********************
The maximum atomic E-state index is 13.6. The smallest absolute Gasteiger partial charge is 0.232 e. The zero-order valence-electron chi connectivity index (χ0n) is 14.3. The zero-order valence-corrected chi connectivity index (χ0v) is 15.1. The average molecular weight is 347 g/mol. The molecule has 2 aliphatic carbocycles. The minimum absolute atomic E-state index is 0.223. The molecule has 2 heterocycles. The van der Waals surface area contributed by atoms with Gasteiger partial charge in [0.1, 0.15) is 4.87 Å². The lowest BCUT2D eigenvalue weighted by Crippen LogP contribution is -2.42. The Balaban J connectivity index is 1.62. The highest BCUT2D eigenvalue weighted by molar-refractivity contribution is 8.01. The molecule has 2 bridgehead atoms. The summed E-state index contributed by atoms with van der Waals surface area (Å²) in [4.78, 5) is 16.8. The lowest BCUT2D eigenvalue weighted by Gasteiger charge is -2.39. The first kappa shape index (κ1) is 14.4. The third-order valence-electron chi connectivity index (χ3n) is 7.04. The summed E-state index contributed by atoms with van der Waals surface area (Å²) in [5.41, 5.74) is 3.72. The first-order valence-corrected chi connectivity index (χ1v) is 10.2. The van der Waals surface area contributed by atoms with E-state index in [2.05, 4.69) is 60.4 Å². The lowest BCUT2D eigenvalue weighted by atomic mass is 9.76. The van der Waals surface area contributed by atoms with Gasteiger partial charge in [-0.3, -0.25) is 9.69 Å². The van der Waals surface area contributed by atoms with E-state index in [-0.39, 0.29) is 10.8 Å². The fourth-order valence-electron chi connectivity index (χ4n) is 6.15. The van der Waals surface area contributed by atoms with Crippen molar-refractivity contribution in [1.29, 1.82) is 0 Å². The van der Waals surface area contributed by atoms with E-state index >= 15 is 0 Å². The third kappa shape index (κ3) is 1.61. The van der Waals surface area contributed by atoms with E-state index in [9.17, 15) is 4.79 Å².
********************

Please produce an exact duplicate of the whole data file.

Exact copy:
The maximum atomic E-state index is 13.6. The smallest absolute Gasteiger partial charge is 0.232 e. The zero-order valence-electron chi connectivity index (χ0n) is 14.3. The zero-order valence-corrected chi connectivity index (χ0v) is 15.1. The average molecular weight is 347 g/mol. The molecule has 2 aliphatic carbocycles. The minimum absolute atomic E-state index is 0.223. The molecule has 2 heterocycles. The van der Waals surface area contributed by atoms with Gasteiger partial charge in [0.1, 0.15) is 4.87 Å². The lowest BCUT2D eigenvalue weighted by Crippen LogP contribution is -2.42. The Balaban J connectivity index is 1.62. The highest BCUT2D eigenvalue weighted by molar-refractivity contribution is 8.01. The molecule has 2 bridgehead atoms. The summed E-state index contributed by atoms with van der Waals surface area (Å²) in [4.78, 5) is 16.8. The lowest BCUT2D eigenvalue weighted by Gasteiger charge is -2.39. The first kappa shape index (κ1) is 14.4. The third-order valence-electron chi connectivity index (χ3n) is 7.04. The summed E-state index contributed by atoms with van der Waals surface area (Å²) in [5.41, 5.74) is 3.72. The first-order valence-corrected chi connectivity index (χ1v) is 10.2. The van der Waals surface area contributed by atoms with E-state index in [2.05, 4.69) is 60.4 Å². The lowest BCUT2D eigenvalue weighted by atomic mass is 9.76. The van der Waals surface area contributed by atoms with Gasteiger partial charge in [-0.3, -0.25) is 9.69 Å². The van der Waals surface area contributed by atoms with E-state index in [-0.39, 0.29) is 10.8 Å². The fourth-order valence-electron chi connectivity index (χ4n) is 6.15. The van der Waals surface area contributed by atoms with Crippen molar-refractivity contribution in [1.29, 1.82) is 0 Å². The van der Waals surface area contributed by atoms with E-state index >= 15 is 0 Å². The third kappa shape index (κ3) is 1.61. The van der Waals surface area contributed by atoms with E-state index in [9.17, 15) is 4.79 Å².